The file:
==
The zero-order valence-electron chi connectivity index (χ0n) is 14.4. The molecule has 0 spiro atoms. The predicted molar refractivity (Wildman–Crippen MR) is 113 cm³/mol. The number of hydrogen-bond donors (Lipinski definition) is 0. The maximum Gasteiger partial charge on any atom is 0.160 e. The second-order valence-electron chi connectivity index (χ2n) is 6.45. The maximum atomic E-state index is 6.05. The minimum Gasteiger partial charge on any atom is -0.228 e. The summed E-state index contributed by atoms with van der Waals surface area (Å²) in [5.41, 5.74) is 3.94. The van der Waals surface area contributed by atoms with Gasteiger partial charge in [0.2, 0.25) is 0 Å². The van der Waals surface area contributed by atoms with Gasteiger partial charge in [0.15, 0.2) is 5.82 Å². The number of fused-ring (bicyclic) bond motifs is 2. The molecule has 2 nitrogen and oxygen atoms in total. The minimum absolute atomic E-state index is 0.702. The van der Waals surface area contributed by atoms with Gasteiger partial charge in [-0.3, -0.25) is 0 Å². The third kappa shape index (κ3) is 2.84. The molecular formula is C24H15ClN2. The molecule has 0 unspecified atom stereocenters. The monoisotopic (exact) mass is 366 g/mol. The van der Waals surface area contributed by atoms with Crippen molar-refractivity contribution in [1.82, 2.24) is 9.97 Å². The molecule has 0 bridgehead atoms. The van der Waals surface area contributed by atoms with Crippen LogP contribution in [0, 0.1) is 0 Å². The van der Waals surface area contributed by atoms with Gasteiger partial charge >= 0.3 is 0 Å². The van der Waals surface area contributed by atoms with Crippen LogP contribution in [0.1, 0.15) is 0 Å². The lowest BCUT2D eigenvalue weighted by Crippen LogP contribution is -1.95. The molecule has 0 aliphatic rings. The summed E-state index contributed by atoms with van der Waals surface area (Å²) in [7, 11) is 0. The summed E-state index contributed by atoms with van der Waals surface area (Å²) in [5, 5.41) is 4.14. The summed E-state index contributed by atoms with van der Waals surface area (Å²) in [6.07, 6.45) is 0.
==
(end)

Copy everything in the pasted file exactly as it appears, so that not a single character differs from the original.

The zero-order valence-electron chi connectivity index (χ0n) is 14.4. The molecule has 0 spiro atoms. The predicted molar refractivity (Wildman–Crippen MR) is 113 cm³/mol. The number of hydrogen-bond donors (Lipinski definition) is 0. The maximum Gasteiger partial charge on any atom is 0.160 e. The second-order valence-electron chi connectivity index (χ2n) is 6.45. The maximum atomic E-state index is 6.05. The minimum Gasteiger partial charge on any atom is -0.228 e. The summed E-state index contributed by atoms with van der Waals surface area (Å²) in [5.41, 5.74) is 3.94. The van der Waals surface area contributed by atoms with Gasteiger partial charge in [0.2, 0.25) is 0 Å². The van der Waals surface area contributed by atoms with Gasteiger partial charge in [0.15, 0.2) is 5.82 Å². The number of fused-ring (bicyclic) bond motifs is 2. The molecule has 2 nitrogen and oxygen atoms in total. The minimum absolute atomic E-state index is 0.702. The van der Waals surface area contributed by atoms with Gasteiger partial charge in [-0.3, -0.25) is 0 Å². The third kappa shape index (κ3) is 2.84. The molecular formula is C24H15ClN2. The molecule has 0 unspecified atom stereocenters. The monoisotopic (exact) mass is 366 g/mol. The van der Waals surface area contributed by atoms with Crippen molar-refractivity contribution in [1.82, 2.24) is 9.97 Å². The molecule has 0 bridgehead atoms. The van der Waals surface area contributed by atoms with Crippen LogP contribution in [0, 0.1) is 0 Å². The van der Waals surface area contributed by atoms with Gasteiger partial charge >= 0.3 is 0 Å². The van der Waals surface area contributed by atoms with Crippen LogP contribution in [0.1, 0.15) is 0 Å². The lowest BCUT2D eigenvalue weighted by Crippen LogP contribution is -1.95. The molecule has 0 aliphatic rings. The summed E-state index contributed by atoms with van der Waals surface area (Å²) in [7, 11) is 0. The summed E-state index contributed by atoms with van der Waals surface area (Å²) in [5, 5.41) is 4.14. The summed E-state index contributed by atoms with van der Waals surface area (Å²) in [6.07, 6.45) is 0.